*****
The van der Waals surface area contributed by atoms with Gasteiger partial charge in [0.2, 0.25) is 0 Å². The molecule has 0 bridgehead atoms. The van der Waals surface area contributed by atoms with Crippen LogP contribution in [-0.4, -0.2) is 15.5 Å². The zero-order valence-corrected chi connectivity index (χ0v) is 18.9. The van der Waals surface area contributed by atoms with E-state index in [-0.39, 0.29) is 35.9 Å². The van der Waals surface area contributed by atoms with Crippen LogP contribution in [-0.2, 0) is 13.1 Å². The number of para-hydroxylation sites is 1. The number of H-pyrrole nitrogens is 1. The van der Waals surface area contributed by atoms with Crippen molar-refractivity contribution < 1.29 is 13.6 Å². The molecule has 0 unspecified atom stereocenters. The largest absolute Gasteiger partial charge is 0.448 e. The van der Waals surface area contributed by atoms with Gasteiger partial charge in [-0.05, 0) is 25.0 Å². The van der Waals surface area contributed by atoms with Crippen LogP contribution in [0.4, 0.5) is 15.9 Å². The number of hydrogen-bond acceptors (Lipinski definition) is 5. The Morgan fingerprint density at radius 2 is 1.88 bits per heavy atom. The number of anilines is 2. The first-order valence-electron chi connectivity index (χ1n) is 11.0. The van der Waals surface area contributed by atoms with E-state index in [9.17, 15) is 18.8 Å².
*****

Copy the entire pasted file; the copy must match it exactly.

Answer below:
The van der Waals surface area contributed by atoms with Gasteiger partial charge in [0.2, 0.25) is 0 Å². The molecule has 0 bridgehead atoms. The van der Waals surface area contributed by atoms with Crippen LogP contribution in [-0.4, -0.2) is 15.5 Å². The zero-order valence-corrected chi connectivity index (χ0v) is 18.9. The van der Waals surface area contributed by atoms with E-state index in [-0.39, 0.29) is 35.9 Å². The van der Waals surface area contributed by atoms with Crippen LogP contribution in [-0.2, 0) is 13.1 Å². The number of para-hydroxylation sites is 1. The number of H-pyrrole nitrogens is 1. The van der Waals surface area contributed by atoms with Crippen molar-refractivity contribution < 1.29 is 13.6 Å². The molecule has 0 unspecified atom stereocenters. The largest absolute Gasteiger partial charge is 0.448 e. The van der Waals surface area contributed by atoms with Gasteiger partial charge in [-0.05, 0) is 25.0 Å². The van der Waals surface area contributed by atoms with Crippen LogP contribution in [0.4, 0.5) is 15.9 Å². The number of hydrogen-bond acceptors (Lipinski definition) is 5. The Morgan fingerprint density at radius 2 is 1.88 bits per heavy atom. The number of anilines is 2. The first-order valence-electron chi connectivity index (χ1n) is 11.0. The van der Waals surface area contributed by atoms with E-state index in [9.17, 15) is 18.8 Å².